Deficit cut, billionaire tax: What is in Biden's budget?

AFP , Thursday 9 Mar 2023

US President Joe Biden's budget blueprint released Thursday proposes cutting deficits by nearly $3 trillion in the next decade along with a minimum tax on the wealthiest, an announcement seen as a build-up to his reelection pitch.

President Joe Biden delivers the State of the Union address to a joint session of Congress at the U.S. Capitol, Feb. 7, 2023. AP


But the proposals set up a long stand-off in Congress -- which is currently split between Democratic and Republican control -- to set and fund a budget for the government.

Here are some highlights:

Taxing wealth

The president is proposing a 25 percent minimum tax on the wealthiest 0.01 percent, or those with wealth exceeding $100 million, according to the budget proposal released Thursday.

He also seeks to raise the corporate tax rate to 28 percent from 21 percent, undoing legislation passed under his Republican predecessor Donald Trump in 2017.

The plan lifts the top capital gains tax rate for investments to 39.6 percent as well for single filers earning more than $400,000 a year.

But in general, those earning less than $400,000 annually are not to pay more in new taxes.


A core feature of Biden's proposals is a plan to raise taxes on high-earners to ensure that Medicare -- the government-funded health care system for people over 65 -- remains solvent.

The budget raises the Medicare tax from 3.8 percent to five percent for the wealthiest Americans.

The aim is to extend the solvency of the Medicare Trust Fund by at least 25 years, amid warnings that the program risks running out of money by 2028 without intervention.

The budget also aims to lower the cost of prescription drugs, including proposals to curb inflation in drug costs and cap the prices of insulin products at $35 for a monthly prescription.

Cutting 'wasteful spending'

The White House added Thursday that the President's budget will cut the federal deficit by nearly $3 trillion over the next decade -- up from the $2 trillion reduction Biden was earlier aiming for.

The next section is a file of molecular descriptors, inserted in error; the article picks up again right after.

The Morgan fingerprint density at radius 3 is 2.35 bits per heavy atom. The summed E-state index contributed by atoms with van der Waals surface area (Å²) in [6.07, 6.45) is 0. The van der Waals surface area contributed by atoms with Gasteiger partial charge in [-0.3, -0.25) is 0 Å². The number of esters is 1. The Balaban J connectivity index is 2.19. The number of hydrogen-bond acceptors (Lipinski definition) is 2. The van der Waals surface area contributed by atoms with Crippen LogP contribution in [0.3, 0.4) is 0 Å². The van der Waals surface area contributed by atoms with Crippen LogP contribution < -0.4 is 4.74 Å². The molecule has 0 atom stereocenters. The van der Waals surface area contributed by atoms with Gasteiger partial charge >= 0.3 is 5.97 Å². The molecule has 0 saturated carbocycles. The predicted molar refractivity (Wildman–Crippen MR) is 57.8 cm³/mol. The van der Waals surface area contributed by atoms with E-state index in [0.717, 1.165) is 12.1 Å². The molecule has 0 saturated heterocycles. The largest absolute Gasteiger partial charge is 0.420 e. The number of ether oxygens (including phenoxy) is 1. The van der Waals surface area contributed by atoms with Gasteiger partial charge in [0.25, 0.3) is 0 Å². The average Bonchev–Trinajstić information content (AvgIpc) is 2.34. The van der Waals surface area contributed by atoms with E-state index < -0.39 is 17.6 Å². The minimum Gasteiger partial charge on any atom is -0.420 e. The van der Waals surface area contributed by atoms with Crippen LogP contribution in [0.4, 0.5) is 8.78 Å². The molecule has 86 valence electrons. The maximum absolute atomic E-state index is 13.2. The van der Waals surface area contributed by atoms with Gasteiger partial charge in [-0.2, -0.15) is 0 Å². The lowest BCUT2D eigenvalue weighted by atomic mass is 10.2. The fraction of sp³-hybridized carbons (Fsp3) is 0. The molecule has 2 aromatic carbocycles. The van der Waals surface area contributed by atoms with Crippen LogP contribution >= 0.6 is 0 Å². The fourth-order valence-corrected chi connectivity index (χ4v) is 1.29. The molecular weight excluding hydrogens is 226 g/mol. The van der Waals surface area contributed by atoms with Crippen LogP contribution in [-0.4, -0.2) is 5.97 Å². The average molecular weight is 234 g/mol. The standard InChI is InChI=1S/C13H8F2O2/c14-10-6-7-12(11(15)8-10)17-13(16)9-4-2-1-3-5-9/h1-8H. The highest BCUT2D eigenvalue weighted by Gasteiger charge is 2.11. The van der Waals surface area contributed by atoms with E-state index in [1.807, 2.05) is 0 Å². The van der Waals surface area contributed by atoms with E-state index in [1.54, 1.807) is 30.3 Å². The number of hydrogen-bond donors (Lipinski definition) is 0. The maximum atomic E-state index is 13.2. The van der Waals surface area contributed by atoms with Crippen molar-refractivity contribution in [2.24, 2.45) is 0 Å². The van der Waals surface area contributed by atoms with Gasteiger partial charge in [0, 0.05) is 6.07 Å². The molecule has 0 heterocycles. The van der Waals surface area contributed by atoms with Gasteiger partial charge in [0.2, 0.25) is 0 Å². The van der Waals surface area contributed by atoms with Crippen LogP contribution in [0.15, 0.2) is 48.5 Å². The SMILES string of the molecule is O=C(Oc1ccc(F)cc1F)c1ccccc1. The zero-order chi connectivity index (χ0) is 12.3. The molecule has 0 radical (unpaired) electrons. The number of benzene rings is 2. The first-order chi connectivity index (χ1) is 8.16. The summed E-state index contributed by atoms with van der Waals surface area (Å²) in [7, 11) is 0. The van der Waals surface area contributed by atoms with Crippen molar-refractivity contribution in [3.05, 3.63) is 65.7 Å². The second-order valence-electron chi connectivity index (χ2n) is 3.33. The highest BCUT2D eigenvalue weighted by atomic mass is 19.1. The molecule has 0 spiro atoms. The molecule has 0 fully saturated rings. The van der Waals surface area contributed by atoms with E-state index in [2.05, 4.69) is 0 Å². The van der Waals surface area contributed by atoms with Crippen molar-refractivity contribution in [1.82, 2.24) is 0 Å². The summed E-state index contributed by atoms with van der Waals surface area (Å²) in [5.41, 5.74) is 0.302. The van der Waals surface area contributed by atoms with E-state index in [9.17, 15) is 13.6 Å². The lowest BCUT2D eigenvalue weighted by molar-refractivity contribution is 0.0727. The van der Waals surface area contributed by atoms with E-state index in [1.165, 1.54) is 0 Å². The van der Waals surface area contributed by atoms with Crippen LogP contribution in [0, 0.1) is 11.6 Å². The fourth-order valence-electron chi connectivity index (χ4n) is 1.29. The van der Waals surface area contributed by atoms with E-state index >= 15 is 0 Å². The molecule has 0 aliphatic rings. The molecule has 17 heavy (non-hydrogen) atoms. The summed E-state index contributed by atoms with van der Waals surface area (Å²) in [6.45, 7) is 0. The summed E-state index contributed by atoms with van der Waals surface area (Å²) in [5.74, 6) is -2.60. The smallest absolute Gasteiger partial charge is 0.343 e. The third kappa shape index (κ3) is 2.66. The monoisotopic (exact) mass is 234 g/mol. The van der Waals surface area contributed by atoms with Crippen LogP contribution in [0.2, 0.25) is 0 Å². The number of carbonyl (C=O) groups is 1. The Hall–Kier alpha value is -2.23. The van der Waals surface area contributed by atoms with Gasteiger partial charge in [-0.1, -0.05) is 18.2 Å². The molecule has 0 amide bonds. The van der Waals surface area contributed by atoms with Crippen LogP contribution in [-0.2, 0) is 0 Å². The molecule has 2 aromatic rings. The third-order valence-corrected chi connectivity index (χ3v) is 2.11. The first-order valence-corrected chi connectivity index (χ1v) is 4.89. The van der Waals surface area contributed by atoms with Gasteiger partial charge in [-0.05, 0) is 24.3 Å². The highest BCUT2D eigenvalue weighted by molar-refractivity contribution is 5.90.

Apart from "making the wealthy and big corporations pay their fair share," the aim is to slash "wasteful spending" on Big Pharma and the oil industry as well, the White House said.

The budget seeks to lower spending by raising the number of drugs Medicare can negotiate the prices of, while expanding a requirement under the Inflation Reduction Act for drug manufacturers to pay rebates when they raise prices faster than inflation.

It also looks to eliminate special tax treatment for oil and gas company investments -- saving $31 billion -- and end a tax subsidy allowing real estate investors to put off paying tax on profits from deals, as long as they keep investing in property.

Defense and security

But amid efforts to slash the deficit and support Medicare, the budget also flags continued support for Ukraine and the United States' alliance with the states of the North Atlantic Treaty Organization.

It requests resources to "out-compete China" while looking to boost capabilities in the face of "Russian aggression."

The budget includes nearly $25 billion for US Customs and Border Protection and Immigration and Customs Enforcement, with funds to hire more border patrol agents and fight fentanyl trafficking.

The proposal also includes a 3.2 percent increase in defense spendings, from last year's figures.

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